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Learning the techniques of JMW Turner in Art Appreciation


Image showing attendee at art appreciation

Over the last six weeks, we have been lucky enough to provide an Art Appreciation workshop which has been led by the brilliant professional artist Steve Carroll. Steve’s been driving for over two hours almost every week to Padworth to teach us the techniques of famous artist J.M.W Turner.

"Teaching at the Old Rectory in Padworth was an absolute delight. Looking at Turner – one of the most popular artists in Britain – was a good idea for beginners.

Turner used a very free watercolour sketching technique, and watercolour is not a simple medium, it is quite unforgiving if you get things wrong, but the attitude we cultivated was of not getting too concerned and going with the flow of the medium.

I was overwhelmed by the friendliness and positivity of the class. Some already seemed to have experience of painting, and all did very well – producing individual work that was still in the spirit of Turner." ~ Steve Carroll, Artist

The first week of Art Appreciation involved catching up over a cup of tea and watching a video made especially for us by Steve via a projection, where we learnt about the life of the artist we would be studying over the next six weeks; Joseph Mallord William Turner (1775-1851). He was an English Romantic painter, printmaker and watercolourist who is best known for his expressive colourisations, imaginative landscapes, and turbulent marine paintings.

Throughout the video, our group were able to point out parts of Turner’s paintings which we had interpreted differently, before hearing the explanation of what the image portrayed, such as mistaking a group of people walking for a bus. This led us onto really interesting discussions, leaving the group very excited to get started the following week, especially as Turner’s work is so unique.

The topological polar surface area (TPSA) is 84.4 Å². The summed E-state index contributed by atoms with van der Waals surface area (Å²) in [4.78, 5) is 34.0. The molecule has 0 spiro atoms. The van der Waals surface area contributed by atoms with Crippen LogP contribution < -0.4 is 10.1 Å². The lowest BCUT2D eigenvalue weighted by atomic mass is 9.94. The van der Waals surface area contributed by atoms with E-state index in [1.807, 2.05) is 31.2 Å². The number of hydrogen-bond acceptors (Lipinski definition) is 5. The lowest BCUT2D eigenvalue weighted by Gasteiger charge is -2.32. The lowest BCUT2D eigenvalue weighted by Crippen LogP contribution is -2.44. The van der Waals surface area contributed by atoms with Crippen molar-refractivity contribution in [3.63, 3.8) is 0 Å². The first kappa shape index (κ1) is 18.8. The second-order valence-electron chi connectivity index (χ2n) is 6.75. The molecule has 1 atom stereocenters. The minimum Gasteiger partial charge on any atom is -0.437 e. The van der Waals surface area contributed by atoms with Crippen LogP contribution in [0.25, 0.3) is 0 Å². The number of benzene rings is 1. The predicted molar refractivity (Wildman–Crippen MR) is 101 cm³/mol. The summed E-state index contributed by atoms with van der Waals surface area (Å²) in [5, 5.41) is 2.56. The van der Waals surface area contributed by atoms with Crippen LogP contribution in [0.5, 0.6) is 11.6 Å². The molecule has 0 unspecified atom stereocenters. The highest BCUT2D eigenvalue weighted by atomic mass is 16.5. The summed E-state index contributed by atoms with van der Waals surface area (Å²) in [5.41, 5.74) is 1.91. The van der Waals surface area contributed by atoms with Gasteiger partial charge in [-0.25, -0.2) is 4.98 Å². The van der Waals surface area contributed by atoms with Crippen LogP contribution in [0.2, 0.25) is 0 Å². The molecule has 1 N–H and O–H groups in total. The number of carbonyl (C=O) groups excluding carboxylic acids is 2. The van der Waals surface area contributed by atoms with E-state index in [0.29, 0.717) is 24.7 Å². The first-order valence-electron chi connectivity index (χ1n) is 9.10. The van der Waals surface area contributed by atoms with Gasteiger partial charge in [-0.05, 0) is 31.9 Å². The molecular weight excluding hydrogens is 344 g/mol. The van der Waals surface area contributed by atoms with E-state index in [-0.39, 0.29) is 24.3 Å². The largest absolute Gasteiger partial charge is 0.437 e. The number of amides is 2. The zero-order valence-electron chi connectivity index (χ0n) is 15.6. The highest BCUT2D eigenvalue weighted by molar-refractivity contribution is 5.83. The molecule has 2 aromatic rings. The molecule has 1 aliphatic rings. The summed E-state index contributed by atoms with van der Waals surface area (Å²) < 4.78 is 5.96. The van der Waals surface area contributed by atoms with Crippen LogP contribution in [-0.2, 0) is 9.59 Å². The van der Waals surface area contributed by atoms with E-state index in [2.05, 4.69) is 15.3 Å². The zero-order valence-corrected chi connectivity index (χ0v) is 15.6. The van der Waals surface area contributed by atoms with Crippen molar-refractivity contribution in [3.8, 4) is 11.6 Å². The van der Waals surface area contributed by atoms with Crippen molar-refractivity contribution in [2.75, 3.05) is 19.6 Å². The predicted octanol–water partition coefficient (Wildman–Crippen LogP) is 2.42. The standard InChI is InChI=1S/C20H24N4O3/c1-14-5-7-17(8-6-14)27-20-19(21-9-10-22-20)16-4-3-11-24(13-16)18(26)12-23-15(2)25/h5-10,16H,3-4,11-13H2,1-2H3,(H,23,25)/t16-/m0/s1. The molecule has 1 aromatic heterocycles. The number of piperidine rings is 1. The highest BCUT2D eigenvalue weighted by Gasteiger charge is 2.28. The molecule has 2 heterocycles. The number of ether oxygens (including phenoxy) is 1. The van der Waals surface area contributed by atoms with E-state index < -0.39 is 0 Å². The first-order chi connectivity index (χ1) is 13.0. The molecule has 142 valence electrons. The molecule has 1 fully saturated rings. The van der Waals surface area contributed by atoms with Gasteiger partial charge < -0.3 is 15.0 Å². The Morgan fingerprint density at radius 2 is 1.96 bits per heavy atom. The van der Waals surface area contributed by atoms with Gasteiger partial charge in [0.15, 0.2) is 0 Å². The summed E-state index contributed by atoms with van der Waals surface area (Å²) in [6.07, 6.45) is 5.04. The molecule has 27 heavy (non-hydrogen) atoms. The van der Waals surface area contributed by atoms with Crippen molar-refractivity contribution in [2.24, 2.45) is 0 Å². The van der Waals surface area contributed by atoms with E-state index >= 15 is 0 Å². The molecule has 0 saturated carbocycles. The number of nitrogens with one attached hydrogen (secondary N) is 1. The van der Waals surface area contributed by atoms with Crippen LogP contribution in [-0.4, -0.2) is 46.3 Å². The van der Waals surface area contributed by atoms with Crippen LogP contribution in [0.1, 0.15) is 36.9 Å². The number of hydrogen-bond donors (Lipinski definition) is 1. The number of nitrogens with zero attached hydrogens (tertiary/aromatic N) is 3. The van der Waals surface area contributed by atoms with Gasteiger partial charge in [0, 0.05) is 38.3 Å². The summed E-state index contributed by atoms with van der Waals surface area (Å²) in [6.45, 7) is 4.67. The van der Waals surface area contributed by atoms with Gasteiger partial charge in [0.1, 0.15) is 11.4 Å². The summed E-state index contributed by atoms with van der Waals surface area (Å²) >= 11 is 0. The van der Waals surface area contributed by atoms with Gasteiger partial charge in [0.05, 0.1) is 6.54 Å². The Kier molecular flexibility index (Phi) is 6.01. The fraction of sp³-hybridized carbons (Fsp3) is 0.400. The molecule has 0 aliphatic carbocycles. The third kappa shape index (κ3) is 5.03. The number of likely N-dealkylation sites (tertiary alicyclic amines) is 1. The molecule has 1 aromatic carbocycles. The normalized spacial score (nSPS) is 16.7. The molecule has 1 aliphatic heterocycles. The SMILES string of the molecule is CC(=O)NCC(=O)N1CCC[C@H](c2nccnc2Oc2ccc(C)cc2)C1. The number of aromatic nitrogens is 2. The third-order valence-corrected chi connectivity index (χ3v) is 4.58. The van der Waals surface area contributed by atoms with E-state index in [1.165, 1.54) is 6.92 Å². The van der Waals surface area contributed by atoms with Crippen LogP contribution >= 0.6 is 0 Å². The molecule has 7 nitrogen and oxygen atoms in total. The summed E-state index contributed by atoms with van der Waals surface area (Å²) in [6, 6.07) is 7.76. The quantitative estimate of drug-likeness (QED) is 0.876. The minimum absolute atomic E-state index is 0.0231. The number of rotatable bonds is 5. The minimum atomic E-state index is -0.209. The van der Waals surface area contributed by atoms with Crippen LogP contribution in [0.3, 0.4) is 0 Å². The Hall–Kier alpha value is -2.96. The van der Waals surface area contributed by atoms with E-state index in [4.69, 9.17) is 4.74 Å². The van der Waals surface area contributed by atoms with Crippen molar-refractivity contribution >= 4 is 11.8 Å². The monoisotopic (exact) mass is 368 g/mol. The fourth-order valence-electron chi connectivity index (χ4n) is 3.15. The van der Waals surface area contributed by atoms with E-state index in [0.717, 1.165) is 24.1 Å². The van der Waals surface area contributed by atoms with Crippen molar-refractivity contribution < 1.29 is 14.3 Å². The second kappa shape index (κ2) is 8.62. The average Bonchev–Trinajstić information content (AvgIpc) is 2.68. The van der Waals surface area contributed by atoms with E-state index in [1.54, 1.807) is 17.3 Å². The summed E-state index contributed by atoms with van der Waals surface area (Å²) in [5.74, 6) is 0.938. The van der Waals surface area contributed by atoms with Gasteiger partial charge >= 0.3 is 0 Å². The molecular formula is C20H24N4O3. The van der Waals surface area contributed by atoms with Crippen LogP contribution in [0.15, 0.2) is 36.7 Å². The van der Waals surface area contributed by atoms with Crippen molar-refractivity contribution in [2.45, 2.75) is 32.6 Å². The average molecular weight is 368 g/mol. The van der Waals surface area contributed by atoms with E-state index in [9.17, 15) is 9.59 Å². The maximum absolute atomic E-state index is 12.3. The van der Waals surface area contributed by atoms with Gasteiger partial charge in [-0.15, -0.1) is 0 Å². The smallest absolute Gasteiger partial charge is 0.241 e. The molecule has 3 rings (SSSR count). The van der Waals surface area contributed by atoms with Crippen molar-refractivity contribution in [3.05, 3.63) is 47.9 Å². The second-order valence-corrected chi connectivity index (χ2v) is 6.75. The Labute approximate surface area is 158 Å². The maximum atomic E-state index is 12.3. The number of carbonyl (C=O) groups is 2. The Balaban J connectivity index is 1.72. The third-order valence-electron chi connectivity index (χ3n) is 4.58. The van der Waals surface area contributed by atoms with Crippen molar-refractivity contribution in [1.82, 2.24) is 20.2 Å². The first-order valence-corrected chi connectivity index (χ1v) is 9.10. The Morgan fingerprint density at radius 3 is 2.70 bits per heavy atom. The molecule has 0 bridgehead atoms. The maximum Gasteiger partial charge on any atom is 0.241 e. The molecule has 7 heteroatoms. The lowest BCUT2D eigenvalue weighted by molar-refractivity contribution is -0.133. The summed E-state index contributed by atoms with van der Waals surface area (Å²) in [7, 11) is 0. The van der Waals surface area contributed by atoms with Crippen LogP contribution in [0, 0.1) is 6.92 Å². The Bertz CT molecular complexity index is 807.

Steve joined us in person for our second week. For this session, we focused on simply using colours and learned how they can mix and blend together using watercolour paints and water. The group were surprised at first to see Steve create a landscape using water colour paints and then dunk it in a bucket of water, but the results were amazing. The extra water made the colours of the paints run into each other, and created a misty effect.

“I'd have never thought of dipping a painting in water, the way Turner did. I found it most effective, and it produced a very relaxing picture, which I really like.” ~ Heather, YPWD Attendee.

The group also learnt about the basic techniques of watercolour painting - using dry paint on dry paper, using wet paint on dry paper, using wet paint on wet paper, and using dry paint on wet paper. We spent the morning experimenting and talking with a hot drink in the sun. 

Our third week together involved attempting to copy or take inspiration from some of Turner’s work, by looking at which colours he used in his paintings and understanding which landscape he had created. This practice set us up well for the following week, where each of us brought in a photograph from our favourite place or a beautiful place we had been to. We ended up with photographs from New York, the Lake District, Santorini, and Canada! The pictures were a great conversation starter; however, our challenge was to recreate the photograph we had brought in, in the style of Turner. 

Our last week together will be spent viewing Turner’s Modern World Exhibition at Tate Britain, where we will be lucky enough to see more of Turner’s work and appreciate in great detail the way he used his paints. 


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